Review: Comic-Con Episode IV: A Fan's Hope
PLOT: Director Morgan Spurlock takes us into the wacky world of San Diego Comic-Con, via the points of view of newbies and old pros alike, to examine the allure and spectacle of the greatest geek convention on Earth.
REVIEW: Do you know what San Diego Comic-Con is? Good, because I'm not going to summarize it for you. Neither will Morgan Spurlock in his new documentary COMIC-CON EPISODE IV: A FAN'S HOPE, a charming, enjoyable look at the summer event and its quirky visitors. Instead of a standard overview and breaking-down of the the geek bonanza's history and present, Spurlock trains his cameras on several different visitors - each representing a different aspect of the Con - and in the process, gets to the bottom of the different appeals of Comic-Con and what makes it so special, even as it continues to evolve.
Which means, of course, that it's must-see material if you've ever attended such a thing. But what's so refreshing about it is that anyone can enjoy it, because it's simply really, really entertaining.
We meet The Geek, an aspiring artist who toils away in Missouri as a bartender who hosts geek nights and dreams of being discovered at Comic-Con. The Soldier, an amateur illustrator, holds similar hopes, though the fact that he's never been to a convention or even a big city promises to be a daunting experience.
The Collector is, you guessed it, a man whose massive action figure accumulation looks to get even bigger if he can track down a prized Galactus toy. Meanwhile, The Designer is a young woman who hopes her startlingly impressive costume and creature designs get noticed at the masquerade costume show, where the competition is intimidating.
The Survivor is Chuck Rozanski, the owner of the famed Mile High Comics in Denver and possessor of one of the rarest comic books around, Red Raven #1. As he prepares for his umpteenth visit to San Diego, Rozanski bemoans the current state of Comic-Con (you know, it's not so much about comics anymore) while also contemplating selling his most treasured book. In debt, he could really use the $500k; but are any of the buyers serious, and how serious is he about letting go of it?
(Just as an aside, Rozanski happens to have the best line in the movie: When a woman tells you to grow up, that's God's way of telling you to get a new woman. Amen.)
Not looking to get a new woman is James, a nerd who met his girlfriend of one year at last year's Con. James plans on proposing to his beloved at this year's, although it won't be so easy: the big step is to go down at a Kevin Smith panel, (with Smith's participation!) and that's one thing, while getting rid of his girlfriend long enough to pick up a custom engagement ring (she proves to be hilariously clingy, perhaps a preview of things to come) is yet another. Even as we witness his increasingly frazzled journey, he and his gal still have time to hit all of their desired panels some things just take priority.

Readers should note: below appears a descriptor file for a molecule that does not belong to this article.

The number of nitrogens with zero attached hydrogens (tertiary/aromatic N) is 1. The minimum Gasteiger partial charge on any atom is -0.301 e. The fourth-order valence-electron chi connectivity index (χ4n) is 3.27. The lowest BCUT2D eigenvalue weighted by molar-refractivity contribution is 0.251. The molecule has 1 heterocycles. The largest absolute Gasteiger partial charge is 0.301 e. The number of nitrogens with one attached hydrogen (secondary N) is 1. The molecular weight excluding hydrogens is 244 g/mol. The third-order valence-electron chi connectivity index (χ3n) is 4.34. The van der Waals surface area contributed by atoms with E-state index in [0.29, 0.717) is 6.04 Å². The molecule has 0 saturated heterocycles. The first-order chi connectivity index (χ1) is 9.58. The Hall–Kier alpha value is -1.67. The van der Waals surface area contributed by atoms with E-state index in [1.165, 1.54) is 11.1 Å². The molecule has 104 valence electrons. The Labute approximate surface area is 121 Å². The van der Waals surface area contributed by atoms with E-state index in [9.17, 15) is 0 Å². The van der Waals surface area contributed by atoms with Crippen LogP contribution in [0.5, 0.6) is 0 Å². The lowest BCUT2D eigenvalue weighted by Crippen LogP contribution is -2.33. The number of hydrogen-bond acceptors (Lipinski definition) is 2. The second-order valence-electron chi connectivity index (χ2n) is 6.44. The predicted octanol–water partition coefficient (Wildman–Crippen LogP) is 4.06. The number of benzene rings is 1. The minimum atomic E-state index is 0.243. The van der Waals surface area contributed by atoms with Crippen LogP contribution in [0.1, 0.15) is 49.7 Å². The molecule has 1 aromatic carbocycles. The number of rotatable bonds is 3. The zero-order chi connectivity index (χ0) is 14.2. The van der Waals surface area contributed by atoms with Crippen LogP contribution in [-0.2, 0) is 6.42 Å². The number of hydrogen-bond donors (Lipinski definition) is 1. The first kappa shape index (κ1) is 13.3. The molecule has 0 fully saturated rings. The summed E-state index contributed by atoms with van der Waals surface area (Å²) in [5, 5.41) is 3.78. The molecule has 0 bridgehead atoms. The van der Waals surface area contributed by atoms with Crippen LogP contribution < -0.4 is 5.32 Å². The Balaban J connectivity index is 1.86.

For these people, Comic-Con isn't just a laugh; each is betting on this trip to change their future. Their lives depend on it, and the movie shows us that so many of the people who make the annual trek to San Diego in July feel the same way. Spurlock wisely takes seriously what his subjects take seriously; following your passion and devoting your life to something is always going to be filled with the heartache and ups and downs even if your passion is collecting toys or dressing up in a costume. There's good humor, though; the geeks on hand are able to laugh at themselves, even as Spurlock is careful to never make fun of them. (Some of the visuals will provoke laughter no matter what, however.)
Another of Spurlock's deft touches is creating a fair amount of suspense within each subplot, as they build to conclusions we're thoroughly invested in: Will Rozanski find a buyer for his his prized books, and if he does, will he get cold feet about actually selling them? Will the marriage proposal go without a hitch, even as it depends on dozens of things going right (including Kevin Smith's involvement)? Are the artists going to find out they have the right stuff when they present their work to industry professionals, or are they going to have their dreams crushed right in front of our eyes?
All of this engaging drama is wrapped up in the larger than life surreality of the event, with insight from some above-the-title names in both the movie and comic-book worlds: Kevin Smith, Eli Roth, Robert Kirkman Todd McFarlane, Seth Rogen, Joss Whedon, Harry Knowles and, of course, Stan the Man Lee are among the uber-nerds who lovingly dissect what Comic-Con means to them (the latter three served as executive producers). What comes across in each of these interviews is that the celebrities who appear there are just as prone to geeking out as the average attendee; being famous will never trump having a good time with their own kind.
It's the sense of community that resonates in A FAN'S HOPE. Everybody wants to belong, in one way or another, and Comic-Con is that place for thousands upon thousands of folks who are still young at heart. A place where an overweight stormtrooper can be cool, a Dungeons and Dragons-playing dork can get laid and a guy who draws cartoons in his room all day is regarded as a god. How frackin' cool is that?
|Extra Tidbit:||COMIC-CON EPISODE IV opens on APRIL 6th.|